FleetMon supports ETH researchers to find the answer.
Fighting climate change demands action in all sectors. International shipping faces the challenge of long lifetimes of vessels compared to other modes of transportation. Decisions on energy carriers and propulsion technologies that are made now have a long-lasting impact on the emissions of the sector.
A research group at the Institute of Energy Technology at ETH Zürich led by Prof. Dr. Konstantinos Boulouchos developed a fleet turnover model for the shipping sector to estimate its future CO2 emissions up to 2050. Thereby, the CO2 emissions of existing ships and those of new ships entering the fleet yield yearly emission figures. However, up until recently, a missing puzzle piece for such models has been how long existing ships will actually still be in service. Missing or prohibitively expensive data has prevented analyses on this topic.
This research gap has now been closed at ETH Zürich. Within the doctoral project of M.Sc. Maximilian Held, a new method to estimate the survival rates of ships has been developed that requires substantially less data input.
Within this project, M.Sc. Boris Stolz (ETH Zürich) initiated a collaboration with Dr. Jan Hoffmann from the United Nations Conference on Trade and Development. Dr. Hoffmann leads the “Review of Maritime Transport” report that provides annual statistics and market insights on the global shipping sector. He applied the algorithm created at ETH Zürich to raw data from Clarksons Research Services, and found that the average lifetimes of ships differ significantly dependent on the ship type. While oil tankers comprise of average lifetimes of roughly 24 years, ferries and passenger ships show lifetimes up to about 40 years. They also found that larger ships usually have shorter lifetimes.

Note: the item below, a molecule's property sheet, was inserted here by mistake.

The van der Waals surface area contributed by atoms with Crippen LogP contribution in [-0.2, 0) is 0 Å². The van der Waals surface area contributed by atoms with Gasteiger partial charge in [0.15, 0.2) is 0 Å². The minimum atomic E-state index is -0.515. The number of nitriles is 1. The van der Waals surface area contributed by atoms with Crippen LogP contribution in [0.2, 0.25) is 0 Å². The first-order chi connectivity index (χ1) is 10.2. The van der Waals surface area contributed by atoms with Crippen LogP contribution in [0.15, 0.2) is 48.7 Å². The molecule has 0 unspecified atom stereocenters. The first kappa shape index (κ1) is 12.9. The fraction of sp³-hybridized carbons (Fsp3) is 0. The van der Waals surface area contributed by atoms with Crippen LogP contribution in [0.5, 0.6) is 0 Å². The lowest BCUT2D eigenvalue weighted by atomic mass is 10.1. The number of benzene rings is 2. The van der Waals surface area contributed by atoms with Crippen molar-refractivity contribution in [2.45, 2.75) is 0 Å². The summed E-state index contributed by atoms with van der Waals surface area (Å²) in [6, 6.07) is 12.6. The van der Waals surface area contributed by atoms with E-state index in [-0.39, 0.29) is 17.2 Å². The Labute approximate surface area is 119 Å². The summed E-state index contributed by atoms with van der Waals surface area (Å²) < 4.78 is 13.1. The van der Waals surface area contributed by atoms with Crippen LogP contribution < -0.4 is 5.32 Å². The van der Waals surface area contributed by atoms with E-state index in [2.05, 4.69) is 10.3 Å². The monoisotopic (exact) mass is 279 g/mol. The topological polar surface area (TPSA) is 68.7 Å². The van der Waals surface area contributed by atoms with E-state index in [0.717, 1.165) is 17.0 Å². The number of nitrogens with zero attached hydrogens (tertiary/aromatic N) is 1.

Feeding this new information into their fleet turnover model revealed that many ships of the current fleet will still be in service over the next decades. This range spreads from 19% of the current container ship fleet up to 58% of all offshore supply ships still being in service by 2040. This entails high committed (locked-in) emissions of the existing ship fleet. Even if all newly built ships from 2020 on would be powered by carbon-neutral fuels, the existing ship fleet alone will exceed the 1.5°C carbon budget, i.e. the allowed emissions to reconcile the shipping sector with the target of limiting global warming to 1.5°C. Other CO2 reduction measures like retrofits, blended carbon-neutral diesel, or operational measures like slow steaming will be needed to close this gap. Foremost, however, a rapid switch to renewable energy carriers will be required.
The ETH researchers presented their insights about the lifetimes of ships and different technology pathways at the 7th International Symposium on Ship Operations, Management & Economics. Currently, these emission scenarios are only a first step in their research. In the future, AIS and ship characteristics data from FleetMon will enable a refinement of these first-order approximations.
Download the Original Conference Paper to know more.